Article ID: 246068 - View products that this article applies to.
This article was previously published under Q246068
This article describes how to create a Windows Scripting Host (WSH) script to list the default Multipurpose Internet Mail Extensions (MIME) Map settings for a server running Microsoft Internet Information Services (IIS).
Multipurpose Internet Mail Extensions (MIME) is a way of configuring browsers or mail clients to view files that are in multiple formats based on a MIME Type. MIME Mapping is a process by which IIS maps files by their extensions to a particular MIME Type. For example, a file with a .htm extension has a MIME Type of "text/html," whereas a file with a .gif extension has a MIME Type of "image/gif."
When a request is made by a client for a particular file, IIS uses the MIME Map to determine the correct MIME Type that the client will be receiving. IIS contains a large list of default MIME Types to use, and returns a MIME type of "application/octet-stream" for any file extension that is not explicitly mapped.
When Web administrators create or store new file formats with extensions that may be undefined, the following WSH code may help determine the contents of the default MIME Types list by displaying a sorted list of all current MIME Type definitions.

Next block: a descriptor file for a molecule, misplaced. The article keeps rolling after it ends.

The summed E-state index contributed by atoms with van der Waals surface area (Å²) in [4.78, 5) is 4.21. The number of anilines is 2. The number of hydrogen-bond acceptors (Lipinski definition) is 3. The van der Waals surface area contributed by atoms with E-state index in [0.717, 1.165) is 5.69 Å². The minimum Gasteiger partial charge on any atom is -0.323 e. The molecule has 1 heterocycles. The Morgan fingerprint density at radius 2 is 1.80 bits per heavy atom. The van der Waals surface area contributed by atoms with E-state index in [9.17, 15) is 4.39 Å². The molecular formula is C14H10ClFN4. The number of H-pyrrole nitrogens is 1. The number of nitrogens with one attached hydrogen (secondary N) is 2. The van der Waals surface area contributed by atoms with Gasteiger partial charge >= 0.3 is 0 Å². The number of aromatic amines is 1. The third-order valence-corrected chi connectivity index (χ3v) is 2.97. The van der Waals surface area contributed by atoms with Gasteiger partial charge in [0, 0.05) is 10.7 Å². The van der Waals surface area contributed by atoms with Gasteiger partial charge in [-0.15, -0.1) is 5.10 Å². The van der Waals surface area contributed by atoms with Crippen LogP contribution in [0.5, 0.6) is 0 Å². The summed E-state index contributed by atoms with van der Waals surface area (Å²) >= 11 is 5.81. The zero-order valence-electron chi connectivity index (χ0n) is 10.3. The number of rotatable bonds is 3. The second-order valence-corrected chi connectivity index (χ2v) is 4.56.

Listing the Default MIME MapCopy the following WSH code and save it as Mimemaps.vbs:
Run the WSH script from a command prompt using the following syntax:
CSCRIPT.EXE C:\MIMEMAPS.VBS | MOREThe output should be similar to the following:
Microsoft provides programming examples for illustration only, without warranty either expressed or implied. This includes, but is not limited to, the implied warranties of merchantability or fitness for a particular purpose. This article assumes that you are familiar with the programming language that is being demonstrated and with the tools that are used to create and to debug procedures. Microsoft support engineers can help explain the functionality of a particular procedure, but they will not modify these examples to provide added functionality or construct procedures to meet your specific requirements.
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For more information on Microsoft's scripting technologies, see the Microsoft Developer Network web site at the following URL:
Article ID: 246068 - Last Review: August 8, 2007 - Revision: 3.3